Transition from labour-intensive and low-end manufacturing to high-end or smart manufacturing such as semiconductors, robotics, IT (Information Technology), aerospace, and telecommunication has become one of the significant features of China's comprehensive deepening of reform and structural changes since 2012.
The comprehensive economic transformation, rapid socio-economic progress, increasing labour costs, and the improvement of the people's living standards have led China to pursue capital-intensive industries based on technologies rather than on cheap labour.
In the pursuit of high-end or intelligent manufacturing and growth, China's 13th Five-Year Plan (2016-2020) incorporates 'innovation' as the key concept of development to build a moderately prosperous society in all respects by 2020. 'The made in China-2025' strategic plan focuses on upgrading China's manufacturing capability and equipment with the application of technological innovation. The vision aims to raise China's domestic content of core components and materials to 40 per cent by 2020 and 70 per cent by 2025.
China has also set the vision of tripling its annual production of industrial robots to 100,000 by 2020. It has already witnessed the massive use of industrial robots in industries such as textiles, home appliances, car manufacturing, electronics, aviation, and chemicals. As for example, industrial robot output surged 81 per cent to exceed 130,000 in 2017. China's Ministry of Industry and Information Technology (MIIT) also reports that China manufactured 118,452 units of industrial robots only in 10 months, from January to October, 2018.
Following the reduced competitiveness in low-end manufacturing under ongoing economic transformation, Chinese firms and manufacturing companies are seeking to transfer their production bases to emerging economies. China's shift to high-end manufacturing, by and large, has been generating the scope for relocating its labour-intensive factories to emerging Asian markets including Vietnam, Laos, Cambodia, Myanmar and Bangladesh.
Chinese apparel manufacturers have ramped up their outbound investment in countries such as Vietnam and Ethiopia. Many labour-intensive Chinese industries have also been shifted to some Southeast Asian countries.
The relocation of Chinese labour-intensive factories will apparently create huge opportunities for emerging countries to bolster their economic growth.
A Xinhua report says, "A significant drop in China's low-end manufacturing over the coming decades would leave a large gap for lower-cost countries to exploit." It cited Bangladesh and Vietnam as 'potential and promising' emerging markets to grab China's baton.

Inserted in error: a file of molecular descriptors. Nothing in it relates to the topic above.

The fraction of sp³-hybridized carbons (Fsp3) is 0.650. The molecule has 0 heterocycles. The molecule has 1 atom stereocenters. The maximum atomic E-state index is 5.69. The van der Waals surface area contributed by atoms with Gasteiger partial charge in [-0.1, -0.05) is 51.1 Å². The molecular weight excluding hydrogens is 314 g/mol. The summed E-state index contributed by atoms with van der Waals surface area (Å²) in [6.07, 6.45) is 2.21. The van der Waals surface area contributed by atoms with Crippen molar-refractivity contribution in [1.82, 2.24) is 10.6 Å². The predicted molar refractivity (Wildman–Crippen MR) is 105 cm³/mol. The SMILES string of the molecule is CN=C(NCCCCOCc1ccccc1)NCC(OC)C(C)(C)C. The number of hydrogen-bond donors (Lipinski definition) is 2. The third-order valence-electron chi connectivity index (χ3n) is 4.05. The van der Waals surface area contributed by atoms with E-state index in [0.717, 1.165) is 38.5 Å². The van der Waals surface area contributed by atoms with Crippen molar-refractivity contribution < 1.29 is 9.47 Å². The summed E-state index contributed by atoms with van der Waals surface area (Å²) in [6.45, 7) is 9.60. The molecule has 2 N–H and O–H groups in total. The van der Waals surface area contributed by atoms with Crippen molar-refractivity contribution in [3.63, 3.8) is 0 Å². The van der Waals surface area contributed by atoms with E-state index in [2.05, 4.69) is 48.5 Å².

Bangladesh, with the availability of cheap labour and young workforce, can be a suitable destination or lower-cost location for China's labour-intensive manufacturing industries like textiles, apparels, fabrics, toys, shoes, and simple electronics.
The relocation of China's labour-intensive manufacturing enterprises will accelerate the scope for Chinese investments in Bangladesh. Bangladesh may also attract Chinese entrepreneurs in some of its top exportable manufacturing sectors, such as leather, apparel, textiles and jute.
Shubhashish Bose, secretary of the Ministry of Commerce of Bangladesh, said, "If we want to attract Chinese sunset industries to relocate their industries to Bangladesh, we need to stress on infrastructure development, skills development, and technology-based industry capacity. Many sunset industries from China would need to be moved out and therefore Bangladesh can become the ideal destination."
China's move towards innovation and high-end manufacturing can also facilitate the development of Bangladesh's IT sector. Chinese Ambassador to Bangladesh Zhang Zuo remarked, "We should work together as good partners for innovation. We can promote innovation together to lead development. We should work coordinately to strengthen innovation and cooperation, establish closer links between scientific research institutions, and continuously tap the potential for innovation. Let us seize the opportunity to promote innovation-driven development."
Bangladesh can also be benefited from China's revolution in innovation and creativity in fulfilling its "Digital Bangladesh Vision 2021". A framework agreement was signed between the two countries in October 2017 in order to finance Bangladesh's mega information and communication technology (ICT) projects.
Opportunities for cooperation may be created if China and Bangladesh establish joint laboratories and strengthen collaborations in the common areas of interests -- e.g., digital economy, Internet finance, artificial intelligence, nanotechnology, quantum computers, Internet infrastructure, big data, cloud computing, smart cities, and e-commerce.
Sultana Yesmin is a PhD candidate at School of Politics and International Studies, Central China Normal
University, Hubei, China.